»When advancing a set of propositions on who captures innovation rents we are implicitly assuming that either the innovators do not seek to protect their innovations, that they are not able to do so, or that the legal mechanisms (such as patenting) fall short of providing effective protection. For innovators to be able to capture the innovation rents the protection regime and mechanisms need to be effective and trustworthy (Teece, 1997, 1998, 2000). We thus need to understand each of these scenarios. For instance, small firms may not patent their innovations due to the costs involved.

»Firms may not patent when their inventions were developed through contract (which is likely to occur in some stateanchored clusters). And, more broadly, it is reasonable to suggest that clustered firms may not patent because patenting required making tacit, complex and systemic knowledge explicit which actually eases invent around behaviors and unintended knowledge transfers (Levin, et al., 1987; Teece, 2000). One of our core assumption in this regard is that the social and business interactions that characterize clusters also make it more difficult to keep secrecy of any innovation.

»Levin et al (1987), for example, argued that patents are not good protection mechanisms because of the ability of competitors to “invent around” them. Conversely, if the innovator firm is able to patent and effectively protect the knowledge, then the innovator will possibly be rewarded with rents. However, as Winter (1987) stated, patenting provides effective protection in only a few cases and industries (Levin, et al., 1987; Teece, 2000).

»For public policy makers our paper raises several issues that must be assessed. First, the need to understand which types of clusters may hold the benefits aimed at. Different types of clusters are likely to have different impact on the regional and national economy and the creation of jobs. Perhaps more important is to design and implement effective legal and regulatory norms that promote and protect innovations. Firms’ inability to capture the rents from their innovations may, in some instances, be the outcome of loose appropriability regimes, which may be changed by regulatory intervention. It is not rational to expect firms will devote substantial human, physical and financial resources to innovation if potential future rents steaming from their innovations are preempted by competitors or collaborators.

»For practitioners this paper highlights that it is important to assess the specific characteristics of the cluster before advancing in any irreversible location decision. It is crucial to understand the different dynamics that exist in the cluster and figure out ex ante the benefits and hazards of operating in the cluster, including in what concerns innovation output and the appropriation of rents from innovation. Managers also need to know in which type of cluster to locate to benefit the most of knowledge spillovers.

»In this paper we contribute to the debate on when innovator firms appropriate the benefits from innovation in a specific context: location in different types of industry clusters. While a majority of the extant research points to clusters being spots of particularly intense innovation activity due to the inter-firm networks that are formed among co-located firms, some challenges may exist. The current and dominant rationale is that firms increasingly need to access knowledge from other firms and that knowledge is increasingly a collaborative effort (Nagarajan and Mitchell, 1998; Rosenkopf and Nerkar, 2001). However, inter-firm relationships present difficulties associated to the flows of knowledge and the potential for dominant firms to reap the majority of the benefits from innovation. Hence, while co-located firms may be more innovative, and jointly they may have an advantage, the challenge remains: do innovator firms prefer to co-locate given the higher difficulty to appropriate the benefits from innovation? This paper intends to be a parsimonious contribution towards this debate.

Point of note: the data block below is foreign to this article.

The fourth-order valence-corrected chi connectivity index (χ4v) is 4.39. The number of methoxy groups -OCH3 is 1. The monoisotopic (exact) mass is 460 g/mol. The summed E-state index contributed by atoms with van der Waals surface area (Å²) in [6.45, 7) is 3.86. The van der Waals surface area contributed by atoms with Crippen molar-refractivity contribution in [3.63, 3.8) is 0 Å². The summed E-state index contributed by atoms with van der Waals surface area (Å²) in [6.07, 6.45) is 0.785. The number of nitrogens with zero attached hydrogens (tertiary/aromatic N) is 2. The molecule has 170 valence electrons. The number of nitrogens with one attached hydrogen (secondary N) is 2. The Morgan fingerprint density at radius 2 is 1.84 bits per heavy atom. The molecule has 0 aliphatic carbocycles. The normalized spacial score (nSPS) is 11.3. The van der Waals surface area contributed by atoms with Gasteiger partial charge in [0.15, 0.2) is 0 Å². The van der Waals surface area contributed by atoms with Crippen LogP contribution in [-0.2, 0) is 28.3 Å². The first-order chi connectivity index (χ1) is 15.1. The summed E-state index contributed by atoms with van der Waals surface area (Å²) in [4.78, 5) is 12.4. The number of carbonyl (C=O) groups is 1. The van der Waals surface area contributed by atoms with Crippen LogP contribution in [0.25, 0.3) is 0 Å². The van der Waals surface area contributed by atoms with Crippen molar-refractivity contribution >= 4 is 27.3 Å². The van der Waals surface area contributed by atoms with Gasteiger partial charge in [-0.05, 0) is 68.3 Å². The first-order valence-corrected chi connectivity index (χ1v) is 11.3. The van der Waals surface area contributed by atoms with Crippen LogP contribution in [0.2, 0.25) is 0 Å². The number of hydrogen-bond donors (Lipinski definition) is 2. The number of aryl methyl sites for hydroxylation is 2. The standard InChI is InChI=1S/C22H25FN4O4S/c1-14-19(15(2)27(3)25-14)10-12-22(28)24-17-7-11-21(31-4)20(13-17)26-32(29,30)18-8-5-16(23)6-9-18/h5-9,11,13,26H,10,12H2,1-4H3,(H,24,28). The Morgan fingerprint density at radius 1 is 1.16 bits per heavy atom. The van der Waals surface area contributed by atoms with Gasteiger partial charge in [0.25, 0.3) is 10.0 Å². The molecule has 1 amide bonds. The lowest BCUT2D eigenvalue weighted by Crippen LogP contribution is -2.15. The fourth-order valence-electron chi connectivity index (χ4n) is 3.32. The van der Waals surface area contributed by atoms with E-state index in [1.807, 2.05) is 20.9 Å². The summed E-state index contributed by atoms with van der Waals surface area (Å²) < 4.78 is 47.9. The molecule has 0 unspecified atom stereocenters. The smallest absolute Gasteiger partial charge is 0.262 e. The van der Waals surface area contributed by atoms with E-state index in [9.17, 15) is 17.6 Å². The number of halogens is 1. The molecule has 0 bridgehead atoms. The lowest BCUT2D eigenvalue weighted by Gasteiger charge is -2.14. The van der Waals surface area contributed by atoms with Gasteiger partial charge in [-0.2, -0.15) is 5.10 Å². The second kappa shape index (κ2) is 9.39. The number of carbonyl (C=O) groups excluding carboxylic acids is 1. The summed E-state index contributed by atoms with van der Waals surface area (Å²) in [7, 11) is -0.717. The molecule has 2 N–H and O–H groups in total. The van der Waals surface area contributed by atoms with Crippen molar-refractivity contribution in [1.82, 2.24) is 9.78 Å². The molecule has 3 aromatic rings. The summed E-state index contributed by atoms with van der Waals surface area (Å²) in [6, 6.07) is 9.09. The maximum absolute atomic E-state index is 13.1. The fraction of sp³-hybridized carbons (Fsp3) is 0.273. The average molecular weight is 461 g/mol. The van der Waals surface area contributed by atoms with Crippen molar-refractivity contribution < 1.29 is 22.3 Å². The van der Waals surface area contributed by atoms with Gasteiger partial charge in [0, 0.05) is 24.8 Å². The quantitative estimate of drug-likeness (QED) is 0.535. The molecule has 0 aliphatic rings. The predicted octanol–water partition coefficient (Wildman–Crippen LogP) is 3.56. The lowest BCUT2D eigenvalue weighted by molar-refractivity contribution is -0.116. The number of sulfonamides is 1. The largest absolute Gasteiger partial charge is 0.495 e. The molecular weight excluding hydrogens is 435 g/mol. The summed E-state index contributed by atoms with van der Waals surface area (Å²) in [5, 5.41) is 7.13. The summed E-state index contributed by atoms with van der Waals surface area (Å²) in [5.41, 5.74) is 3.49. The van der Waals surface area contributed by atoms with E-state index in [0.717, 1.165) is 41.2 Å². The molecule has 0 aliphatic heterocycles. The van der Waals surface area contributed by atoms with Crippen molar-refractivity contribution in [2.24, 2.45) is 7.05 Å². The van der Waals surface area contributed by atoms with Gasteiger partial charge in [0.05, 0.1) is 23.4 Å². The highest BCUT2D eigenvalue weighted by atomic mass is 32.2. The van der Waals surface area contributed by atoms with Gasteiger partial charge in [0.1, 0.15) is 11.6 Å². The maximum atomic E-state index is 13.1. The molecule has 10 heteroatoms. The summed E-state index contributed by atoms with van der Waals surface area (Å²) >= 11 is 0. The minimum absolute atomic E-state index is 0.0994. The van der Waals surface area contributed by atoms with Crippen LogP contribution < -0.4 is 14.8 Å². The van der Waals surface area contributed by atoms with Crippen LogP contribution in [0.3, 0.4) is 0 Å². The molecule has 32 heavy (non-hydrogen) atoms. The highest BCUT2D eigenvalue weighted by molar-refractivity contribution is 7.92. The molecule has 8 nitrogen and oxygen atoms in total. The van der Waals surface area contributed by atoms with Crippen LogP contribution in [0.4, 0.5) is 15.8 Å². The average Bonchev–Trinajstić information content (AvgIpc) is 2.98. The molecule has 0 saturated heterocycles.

»The analysis of the types of clusters and their impact on the appropriability of returns from innovation presents yet additional discussion to existing research. First, we need to understand whether the innovation output is always larger in all types of clusters; second, who actually endeavors in innovation efforts; third, who captures the rents. The specific characteristics of the cluster, the ties among firms, the flows of employees, the dominant firms, and the broad configuration of the cluster determines who is more likely to appropriate the returns from innovation. The clustering of firms raises appropriability concerns due to the same mechanism that may lead to the innovations themselves. It is thus likely that the specific characteristics of the locations and the patterns of interaction between individuals and firms are major determinants of both innovation output and the greater beneficiary from the innovations that are generated.»





Innovation Typologies
Thematic Readings